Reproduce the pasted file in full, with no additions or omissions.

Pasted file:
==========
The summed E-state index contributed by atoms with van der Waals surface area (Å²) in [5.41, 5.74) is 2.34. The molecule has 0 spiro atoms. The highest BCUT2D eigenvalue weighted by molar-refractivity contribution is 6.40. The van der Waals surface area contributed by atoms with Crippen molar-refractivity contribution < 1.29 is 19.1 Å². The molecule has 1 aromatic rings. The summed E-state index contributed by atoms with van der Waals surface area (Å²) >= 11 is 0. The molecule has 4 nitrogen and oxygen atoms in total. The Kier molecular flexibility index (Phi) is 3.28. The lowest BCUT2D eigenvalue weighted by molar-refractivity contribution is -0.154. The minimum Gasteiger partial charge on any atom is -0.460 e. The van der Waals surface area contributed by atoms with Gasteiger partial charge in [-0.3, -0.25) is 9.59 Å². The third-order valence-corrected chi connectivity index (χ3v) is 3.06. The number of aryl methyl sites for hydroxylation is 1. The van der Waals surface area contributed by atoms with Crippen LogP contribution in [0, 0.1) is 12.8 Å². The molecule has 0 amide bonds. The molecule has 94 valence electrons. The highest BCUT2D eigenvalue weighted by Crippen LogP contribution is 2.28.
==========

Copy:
The summed E-state index contributed by atoms with van der Waals surface area (Å²) in [5.41, 5.74) is 2.34. The molecule has 0 spiro atoms. The highest BCUT2D eigenvalue weighted by molar-refractivity contribution is 6.40. The van der Waals surface area contributed by atoms with Crippen molar-refractivity contribution < 1.29 is 19.1 Å². The molecule has 1 aromatic rings. The summed E-state index contributed by atoms with van der Waals surface area (Å²) >= 11 is 0. The molecule has 4 nitrogen and oxygen atoms in total. The Kier molecular flexibility index (Phi) is 3.28. The lowest BCUT2D eigenvalue weighted by molar-refractivity contribution is -0.154. The minimum Gasteiger partial charge on any atom is -0.460 e. The van der Waals surface area contributed by atoms with Gasteiger partial charge in [-0.3, -0.25) is 9.59 Å². The third-order valence-corrected chi connectivity index (χ3v) is 3.06. The number of aryl methyl sites for hydroxylation is 1. The van der Waals surface area contributed by atoms with Crippen LogP contribution in [0, 0.1) is 12.8 Å². The molecule has 0 amide bonds. The molecule has 94 valence electrons. The highest BCUT2D eigenvalue weighted by Crippen LogP contribution is 2.28.